WWII saw the beginning of a hugely influential development: that of computers that could perform all kinds of intelligence-demanding tasks. Already in 1950, Alan Turing, the pioneer of computer science, asked whether computers could think. Though he proposed to test this in a rather behaviourist way, by trying to see whether a computer could behave indistinguishably from a human being, the existence of intelligent machines gave rise to all kinds of speculations regarding Cartesian dualism. Computers are fully physical devices, without mind or soul. Yet they can perform all kinds of tasks that – for human beings – require intelligence: playing chess, solving problems, recognising patterns. While not having a mind or soul, computers do have rich inner (not outwardly visible) states and processes, and these inner states and processes do cause their outward behaviour. So, maybe the Cartesian inner world of the mental could be salvaged without a Cartesian dualism. One could perhaps be a physicalist (materialist) while still talking about mental states and processes. This would of course change the meaning of the concept of the mental considerably. “Mental” no longer denoted a substance distinct from the physical; it only denoted the characteristics of “inner”, “content-bearing” and “influencing (outward) physical matter” that Descartes had imputed to the res cogitans.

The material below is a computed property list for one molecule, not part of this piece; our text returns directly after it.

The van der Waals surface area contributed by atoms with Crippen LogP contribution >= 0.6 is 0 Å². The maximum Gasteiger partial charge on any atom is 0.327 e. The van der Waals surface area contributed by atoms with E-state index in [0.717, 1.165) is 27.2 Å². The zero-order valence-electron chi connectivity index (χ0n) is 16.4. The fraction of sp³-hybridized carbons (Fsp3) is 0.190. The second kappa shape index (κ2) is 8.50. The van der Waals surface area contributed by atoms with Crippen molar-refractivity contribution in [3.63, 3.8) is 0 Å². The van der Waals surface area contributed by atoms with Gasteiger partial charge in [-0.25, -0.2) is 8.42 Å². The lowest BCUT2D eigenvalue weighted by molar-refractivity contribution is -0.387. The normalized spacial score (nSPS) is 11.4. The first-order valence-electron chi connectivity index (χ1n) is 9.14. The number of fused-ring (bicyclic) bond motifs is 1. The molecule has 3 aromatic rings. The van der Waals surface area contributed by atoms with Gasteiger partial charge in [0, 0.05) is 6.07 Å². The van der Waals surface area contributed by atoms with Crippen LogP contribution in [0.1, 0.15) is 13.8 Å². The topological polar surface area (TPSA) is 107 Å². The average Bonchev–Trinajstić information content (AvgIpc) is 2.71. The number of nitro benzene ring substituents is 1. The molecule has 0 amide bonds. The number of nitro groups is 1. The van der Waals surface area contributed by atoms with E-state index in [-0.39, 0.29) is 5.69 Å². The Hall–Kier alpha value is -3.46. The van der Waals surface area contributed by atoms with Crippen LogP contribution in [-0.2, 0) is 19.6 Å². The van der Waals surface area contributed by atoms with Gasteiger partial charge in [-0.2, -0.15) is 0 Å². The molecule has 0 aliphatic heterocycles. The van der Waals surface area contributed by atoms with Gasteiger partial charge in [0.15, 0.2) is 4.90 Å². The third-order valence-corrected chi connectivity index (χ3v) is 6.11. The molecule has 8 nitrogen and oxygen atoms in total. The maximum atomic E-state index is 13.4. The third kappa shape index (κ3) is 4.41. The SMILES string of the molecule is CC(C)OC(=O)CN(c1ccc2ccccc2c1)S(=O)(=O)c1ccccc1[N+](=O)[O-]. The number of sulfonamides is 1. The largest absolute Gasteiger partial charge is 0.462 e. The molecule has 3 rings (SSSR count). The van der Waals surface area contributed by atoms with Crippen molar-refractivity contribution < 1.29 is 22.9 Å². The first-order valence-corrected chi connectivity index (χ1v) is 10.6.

Computers were sometimes compared to the brain: both were seen as physical systems consisting of units (bits or neurons) that can be on or off, active or inactive, and whose inner processes cause the behaviour of the whole system. Others considered computers as the physical substrate, whereas the program was seen as something mental, a meaningful part distinct from the physical system that at the same time “runs” on it and controls it. Computers, especially in the latter view, seemed to license mentalistic talk, both in psychology and philosophy. From a philosophical perspective, this was a good thing: it allowed talk about physical (hardware) and mental (program) things without accepting some Cartesian dualism, with its seemingly unsolvable interaction problem.